melpemone
melpemone at 2010-05-08 14:03 (UTC) ()
It's still an option, yes, but it's an undesirable one. This likely comes down to cultural differences - the UK simply doesn't end up with minority governments that often, and so the problems with them are viewed more critically. Nobody wants an uphill battle over every piece of legislation put forward. It may still happen - the way things look to have panned out, a minority govt run on a "confidence and supply" basis looks like the most likely option, if only just (with a Tory/Lib Dem coalition running a close second) - but it would be appalling for the economy and the next election would be called ASAP.

Yeah, your Electoral College process gives me a brainache. People say our preferential system is weird, but it's child's play in comparison. :)
try to catch the deluge in a paper cup
primroseburrows at 2010-05-08 14:16 (UTC) ()
Nobody wants an uphill battle over every piece of legislation put forward.

Heh, we have that now with a majority, because every time the Obama administration puts out a significant piece of legislation the Republicans invoke cloture, which means they need two-thirds majority to even discuss it. Cloture wasn't used very much until Obama came along and started offending the opposition by his mere existence. [/rant]

And it's been fun to watch Harper turn himself inside out to avoid confidence votes (not so much fun for Canadians, though, because they have to deal with the guy 24/7).

Our Electoral College is silly and pointless and needs to go away now. It worked okay when the US was a tiny, brand-new country, but not so much with a couple hundred million people). Preferential voting looks like something I might like, because I'm so indecisive. I'd be all, 'hmm, I like that person, but not quite so much as this one--I'll put him/her second and see what happens.'

Edited at 2010-05-08 14:16 (UTC)
melpemone
melpemone at 2010-05-08 14:28 (UTC) ()
the Republicans invoke cloture,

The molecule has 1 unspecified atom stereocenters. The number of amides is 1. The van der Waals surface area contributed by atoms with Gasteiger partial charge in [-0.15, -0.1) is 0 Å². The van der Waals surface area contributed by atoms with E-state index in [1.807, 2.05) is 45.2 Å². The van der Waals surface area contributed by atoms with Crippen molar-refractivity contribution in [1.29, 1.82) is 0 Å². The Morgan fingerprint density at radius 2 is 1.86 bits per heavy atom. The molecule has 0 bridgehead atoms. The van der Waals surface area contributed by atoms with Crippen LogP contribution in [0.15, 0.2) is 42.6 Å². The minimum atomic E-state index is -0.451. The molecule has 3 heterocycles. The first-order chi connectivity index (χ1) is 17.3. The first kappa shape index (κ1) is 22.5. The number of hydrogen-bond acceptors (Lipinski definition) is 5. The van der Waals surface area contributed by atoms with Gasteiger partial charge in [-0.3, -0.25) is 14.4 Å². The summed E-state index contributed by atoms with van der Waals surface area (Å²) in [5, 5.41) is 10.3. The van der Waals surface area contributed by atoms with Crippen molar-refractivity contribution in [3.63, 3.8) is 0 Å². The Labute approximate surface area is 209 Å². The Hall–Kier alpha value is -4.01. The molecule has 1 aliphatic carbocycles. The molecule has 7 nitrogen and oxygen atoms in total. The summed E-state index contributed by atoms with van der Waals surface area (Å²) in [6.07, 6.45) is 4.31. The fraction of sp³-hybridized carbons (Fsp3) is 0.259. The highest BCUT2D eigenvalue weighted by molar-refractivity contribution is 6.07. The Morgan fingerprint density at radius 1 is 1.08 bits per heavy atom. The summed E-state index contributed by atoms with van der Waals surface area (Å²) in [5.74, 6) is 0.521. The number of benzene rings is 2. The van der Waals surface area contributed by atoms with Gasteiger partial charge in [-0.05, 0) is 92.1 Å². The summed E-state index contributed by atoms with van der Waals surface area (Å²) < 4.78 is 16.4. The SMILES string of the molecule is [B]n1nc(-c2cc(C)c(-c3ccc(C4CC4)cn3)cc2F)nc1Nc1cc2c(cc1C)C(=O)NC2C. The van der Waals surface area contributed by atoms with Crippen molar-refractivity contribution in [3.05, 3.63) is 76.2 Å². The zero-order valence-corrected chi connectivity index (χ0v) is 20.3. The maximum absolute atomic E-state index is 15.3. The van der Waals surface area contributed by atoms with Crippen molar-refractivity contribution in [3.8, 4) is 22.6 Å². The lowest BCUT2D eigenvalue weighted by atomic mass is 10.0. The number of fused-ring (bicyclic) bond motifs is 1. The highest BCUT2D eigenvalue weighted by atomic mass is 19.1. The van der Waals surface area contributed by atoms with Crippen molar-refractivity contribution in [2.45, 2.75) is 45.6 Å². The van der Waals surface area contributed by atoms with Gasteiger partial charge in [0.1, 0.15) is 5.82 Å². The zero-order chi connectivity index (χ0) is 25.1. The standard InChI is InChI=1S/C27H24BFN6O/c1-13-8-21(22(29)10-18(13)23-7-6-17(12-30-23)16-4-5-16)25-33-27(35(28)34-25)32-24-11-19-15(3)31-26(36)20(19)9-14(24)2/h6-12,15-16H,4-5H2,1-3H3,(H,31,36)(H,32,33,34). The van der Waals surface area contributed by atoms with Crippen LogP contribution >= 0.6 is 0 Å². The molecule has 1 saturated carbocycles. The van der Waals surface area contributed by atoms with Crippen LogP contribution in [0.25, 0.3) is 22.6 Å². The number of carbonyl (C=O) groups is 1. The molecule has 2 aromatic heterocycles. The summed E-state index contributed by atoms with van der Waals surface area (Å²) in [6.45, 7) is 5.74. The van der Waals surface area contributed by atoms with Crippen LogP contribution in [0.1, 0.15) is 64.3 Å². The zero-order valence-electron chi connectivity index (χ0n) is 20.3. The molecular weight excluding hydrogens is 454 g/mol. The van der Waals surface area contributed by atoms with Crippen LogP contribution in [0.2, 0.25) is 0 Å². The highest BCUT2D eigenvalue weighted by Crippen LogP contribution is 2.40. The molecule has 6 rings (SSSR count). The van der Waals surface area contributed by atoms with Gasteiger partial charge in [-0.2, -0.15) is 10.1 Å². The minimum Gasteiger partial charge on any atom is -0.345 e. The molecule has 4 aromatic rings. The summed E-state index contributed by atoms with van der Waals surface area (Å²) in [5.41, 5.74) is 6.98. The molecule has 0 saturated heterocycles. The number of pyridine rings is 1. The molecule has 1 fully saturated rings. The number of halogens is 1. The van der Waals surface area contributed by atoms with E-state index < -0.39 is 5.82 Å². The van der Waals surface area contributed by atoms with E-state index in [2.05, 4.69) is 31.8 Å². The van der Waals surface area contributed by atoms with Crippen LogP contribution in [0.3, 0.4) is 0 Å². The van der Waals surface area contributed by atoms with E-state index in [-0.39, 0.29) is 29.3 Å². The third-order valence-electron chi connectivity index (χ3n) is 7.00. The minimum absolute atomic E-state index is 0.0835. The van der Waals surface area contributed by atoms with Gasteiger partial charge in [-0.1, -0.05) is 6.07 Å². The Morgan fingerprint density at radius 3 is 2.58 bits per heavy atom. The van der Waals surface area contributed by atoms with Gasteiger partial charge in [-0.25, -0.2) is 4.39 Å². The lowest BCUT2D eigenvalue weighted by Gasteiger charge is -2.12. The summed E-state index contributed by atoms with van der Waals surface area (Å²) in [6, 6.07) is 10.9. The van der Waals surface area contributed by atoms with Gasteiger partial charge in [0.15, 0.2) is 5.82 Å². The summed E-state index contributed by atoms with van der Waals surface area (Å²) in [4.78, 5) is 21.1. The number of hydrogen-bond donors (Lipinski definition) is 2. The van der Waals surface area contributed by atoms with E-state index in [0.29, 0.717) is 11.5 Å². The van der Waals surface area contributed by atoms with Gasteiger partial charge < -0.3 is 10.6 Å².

So I read! Can't something be done about that? Maybe I'm naive, but it strikes me as undemocratic in the extreme. Why aren't these people embarrassed to resort to such bullshit measures, I ask you?

I like the preferential system, for the most part. I'm also a below-the-line voter, so I at least make the most of the system. My main problem with it is that my #1 vote always goes to a smaller party (I've always voted Green, and I've recently become a Founding Member of the Pirate Party of Australia (yes, really. :D)), and preference distribution means that my vote winds up Labor - it beats the alternative, but I sure would love a Greens PM. :)
try to catch the deluge in a paper cup
primroseburrows at 2010-05-08 14:48 (UTC) ()
Republicans these days apparently have no shame whatsoever. They make stuff up all the time and don't care if it's true or not as long as it suits the political ambitions of their party. With the 24-hour news cycle and the internet, there will always be people to believe it and spread the stupidity.

Above-the line voting is kind of like our straight-ticket voting. I'm a definite split-ticket voter. I usually vote Democratic but every once in a while there'll be an independent or a liberal Republican worth voting for.

There are usually more than just the two major parties on the ballot, but the little parties don't stand a chance because voting for one of those splits the vote, and in some cases can do terrible things, like make George Bush President. It's a Catch-22 situation, because if enough people voted for a third party the two big ones might be unseated, but very few people do because they think it really doesn't help because they can't win, and so on. Grr.

The idea of a Green Party President is lovely. See above for why it'll never happen. :/ And I really, really wish the US had a party like the NDP. As a social democrat, I would so go for that.